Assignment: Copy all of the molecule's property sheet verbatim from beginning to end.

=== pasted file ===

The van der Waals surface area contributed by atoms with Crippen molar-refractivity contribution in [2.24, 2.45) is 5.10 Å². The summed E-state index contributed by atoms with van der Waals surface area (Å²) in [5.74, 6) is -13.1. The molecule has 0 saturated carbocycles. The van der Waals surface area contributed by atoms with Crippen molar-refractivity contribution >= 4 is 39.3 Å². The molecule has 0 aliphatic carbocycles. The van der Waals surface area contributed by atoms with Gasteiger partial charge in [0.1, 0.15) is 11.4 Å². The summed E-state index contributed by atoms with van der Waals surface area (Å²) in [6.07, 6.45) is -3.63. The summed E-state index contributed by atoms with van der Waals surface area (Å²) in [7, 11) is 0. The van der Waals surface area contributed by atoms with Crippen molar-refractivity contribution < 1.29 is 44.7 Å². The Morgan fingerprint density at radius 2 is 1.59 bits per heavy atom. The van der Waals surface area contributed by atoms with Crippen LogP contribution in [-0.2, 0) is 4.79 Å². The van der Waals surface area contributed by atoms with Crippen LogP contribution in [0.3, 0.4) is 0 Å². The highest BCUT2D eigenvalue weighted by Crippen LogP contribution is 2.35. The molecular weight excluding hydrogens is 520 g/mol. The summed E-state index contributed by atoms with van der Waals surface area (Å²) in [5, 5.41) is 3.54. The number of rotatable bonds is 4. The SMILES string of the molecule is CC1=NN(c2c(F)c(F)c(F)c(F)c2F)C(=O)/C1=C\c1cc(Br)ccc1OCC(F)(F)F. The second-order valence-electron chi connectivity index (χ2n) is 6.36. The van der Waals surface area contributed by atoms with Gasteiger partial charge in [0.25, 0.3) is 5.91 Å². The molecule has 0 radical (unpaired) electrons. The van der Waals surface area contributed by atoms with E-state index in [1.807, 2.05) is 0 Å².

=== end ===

The van der Waals surface area contributed by atoms with Crippen molar-refractivity contribution in [2.24, 2.45) is 5.10 Å². The summed E-state index contributed by atoms with van der Waals surface area (Å²) in [5.74, 6) is -13.1. The molecule has 0 saturated carbocycles. The van der Waals surface area contributed by atoms with Crippen molar-refractivity contribution >= 4 is 39.3 Å². The molecule has 0 aliphatic carbocycles. The van der Waals surface area contributed by atoms with Gasteiger partial charge in [0.1, 0.15) is 11.4 Å². The summed E-state index contributed by atoms with van der Waals surface area (Å²) in [6.07, 6.45) is -3.63. The summed E-state index contributed by atoms with van der Waals surface area (Å²) in [7, 11) is 0. The van der Waals surface area contributed by atoms with Crippen molar-refractivity contribution < 1.29 is 44.7 Å². The Morgan fingerprint density at radius 2 is 1.59 bits per heavy atom. The van der Waals surface area contributed by atoms with Crippen LogP contribution in [-0.2, 0) is 4.79 Å². The van der Waals surface area contributed by atoms with Crippen LogP contribution in [0.3, 0.4) is 0 Å². The highest BCUT2D eigenvalue weighted by Crippen LogP contribution is 2.35. The molecular weight excluding hydrogens is 520 g/mol. The summed E-state index contributed by atoms with van der Waals surface area (Å²) in [5, 5.41) is 3.54. The number of rotatable bonds is 4. The SMILES string of the molecule is CC1=NN(c2c(F)c(F)c(F)c(F)c2F)C(=O)/C1=C\c1cc(Br)ccc1OCC(F)(F)F. The second-order valence-electron chi connectivity index (χ2n) is 6.36. The van der Waals surface area contributed by atoms with Gasteiger partial charge in [0.25, 0.3) is 5.91 Å². The molecule has 0 radical (unpaired) electrons. The van der Waals surface area contributed by atoms with E-state index in [1.807, 2.05) is 0 Å².